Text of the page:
50 miles from a surgical abortion facility.
authors say that “Our results suggest that mifepristone has not
brought a major improvement in the geographic availability of
abortion,” adding, “most mifepristone provision occurs among
existing surgical abortion providers and the majority of providers
who offer only mifepristone are located near surgical providers.”
Wei speculate that the reason that RU486 use has not taken off more
than it has may be the use of the prostaglandin, misoprostol, by
itself to induce abortions rather than as the second half of the
two-drug RU 486 technique. (Usually, RU486 shuts down the baby’s
life support system, starving the child, with the prostaglandin
being given days later to stimulate uterine contractions to expel
the dead child.)
misoprostol is much cheaper than RU486, it is not considered to be
as “effective” as the combination.
Wei also wonder whether the low number of family practice physicians
taking on the abortion pill has to do with issues of liability
coverage, which they say “has been identified as a barrier to
provision of abortion services, and mifepristone specifically, in
authors seem blind to the possibility that most doctors reject RU486
because they don’t want to be associated with abortion, seeing it as
inconsistent with their job as healers. They also fail to mention
that some doctors may have been discouraged from offering the drug
due to the publicity of several deaths associated with use of RU486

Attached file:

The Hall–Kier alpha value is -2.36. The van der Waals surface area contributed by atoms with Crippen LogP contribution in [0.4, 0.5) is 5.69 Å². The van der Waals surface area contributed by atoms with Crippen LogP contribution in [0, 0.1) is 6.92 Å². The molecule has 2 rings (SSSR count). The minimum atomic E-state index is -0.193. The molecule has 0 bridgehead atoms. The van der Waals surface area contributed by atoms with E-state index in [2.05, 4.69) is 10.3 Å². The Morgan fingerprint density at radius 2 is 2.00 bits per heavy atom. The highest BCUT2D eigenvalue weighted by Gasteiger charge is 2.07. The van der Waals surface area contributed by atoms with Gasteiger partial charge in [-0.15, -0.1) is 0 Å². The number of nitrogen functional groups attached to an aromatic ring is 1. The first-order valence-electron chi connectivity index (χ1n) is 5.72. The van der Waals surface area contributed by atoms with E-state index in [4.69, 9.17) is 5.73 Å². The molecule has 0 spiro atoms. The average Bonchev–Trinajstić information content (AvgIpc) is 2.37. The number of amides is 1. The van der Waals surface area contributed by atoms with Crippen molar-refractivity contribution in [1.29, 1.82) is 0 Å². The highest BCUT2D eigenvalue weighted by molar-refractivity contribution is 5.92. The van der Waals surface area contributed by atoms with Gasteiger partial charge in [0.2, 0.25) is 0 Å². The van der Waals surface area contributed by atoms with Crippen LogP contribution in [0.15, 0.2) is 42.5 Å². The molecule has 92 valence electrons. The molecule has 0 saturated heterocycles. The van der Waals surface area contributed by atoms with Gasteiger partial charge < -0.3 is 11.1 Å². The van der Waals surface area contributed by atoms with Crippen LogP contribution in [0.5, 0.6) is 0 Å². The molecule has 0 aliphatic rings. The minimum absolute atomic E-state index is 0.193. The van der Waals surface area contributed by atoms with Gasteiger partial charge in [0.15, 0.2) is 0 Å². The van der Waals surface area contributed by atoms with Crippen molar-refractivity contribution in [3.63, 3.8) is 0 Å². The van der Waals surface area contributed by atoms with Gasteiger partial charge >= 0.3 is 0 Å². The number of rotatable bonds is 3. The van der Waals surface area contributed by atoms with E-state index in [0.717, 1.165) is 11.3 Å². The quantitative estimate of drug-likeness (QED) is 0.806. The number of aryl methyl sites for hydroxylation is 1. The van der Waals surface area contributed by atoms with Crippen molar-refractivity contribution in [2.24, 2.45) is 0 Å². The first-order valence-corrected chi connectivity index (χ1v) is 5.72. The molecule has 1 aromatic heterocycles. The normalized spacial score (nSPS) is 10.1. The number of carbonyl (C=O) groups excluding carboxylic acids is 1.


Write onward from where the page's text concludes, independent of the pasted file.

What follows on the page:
(see the NRL factsheet on “Deaths Associated with RU486” at
RU486 abortionists in nearly every state, with South Dakota being
the one exception. The biggest numbers are in the larger states—New
York (183), California (155), and Florida (55)—though there are
substantial numbers in states that might not be expected, for their
size or population, to have so many, e.g., Connecticut (24),
Maryland (25), New Jersey (38), North Carolina (19), and Oregon
Wei suggest that demand for RU486 may rise in the future, noting how
usage in other countries gradually increased. France, they note,
went from 40% of “eligible abortions” (those abortions at nine weeks
or less) in the early 1990s to more than 80% in 2002. In England and
Wales, usage in 2007 was 43% after being just 18% five years
in all this is the abortion industry’s hope that repackaging their
product would enable them to expand sales. Something they failed to
consider was that the product, not the packaging, was the problem.
Surgical or chemical, abortion still takes a human life, and,
thankfully, a lot of doctors still find that distasteful.
Meant More Abortions?
abortions have declined since RU486 was approved in 2000, dropping
from 1,312,990 in that year to 1,206,200 in 2005, the last year for
which we have national data. But would there have been a bigger drop
without RU486? Difficult to say.
to Guttmacher, there were 1,819 abortionists in the U.S. in 2000.
That number dropped to 1,787 in 2005, a decline of 2%. But
Guttmacher says that the decline in abortionists would have been 8%
if not for the new doctors adding RU486 to their practices.
aborting women would have kept their babies were it not for these
new abortionists hocking their wares? No one knows, but there are
certainly numbers of women who, skittish about surgery, succumbed to
the sales pitch of safe, easy chemical abortions.
numbers from the study are accurate, growth in the number of RU486
abortions slowed in 2004 and 2005 when news of several deaths
associated with the drug surfaced in the media. Though questions
about the RU486’s safety (for mothers) still remain, the abortion
industry has modified its delivery method and worked hard to
rehabilitate the abortifacient’s image. (See “PPFA Claims New RU486
Protocol Helps Avoid Deadly Infections,” page 22.)
tell whether they have been successful and whether the number of
both chemical abortions and abortions overall will surge again.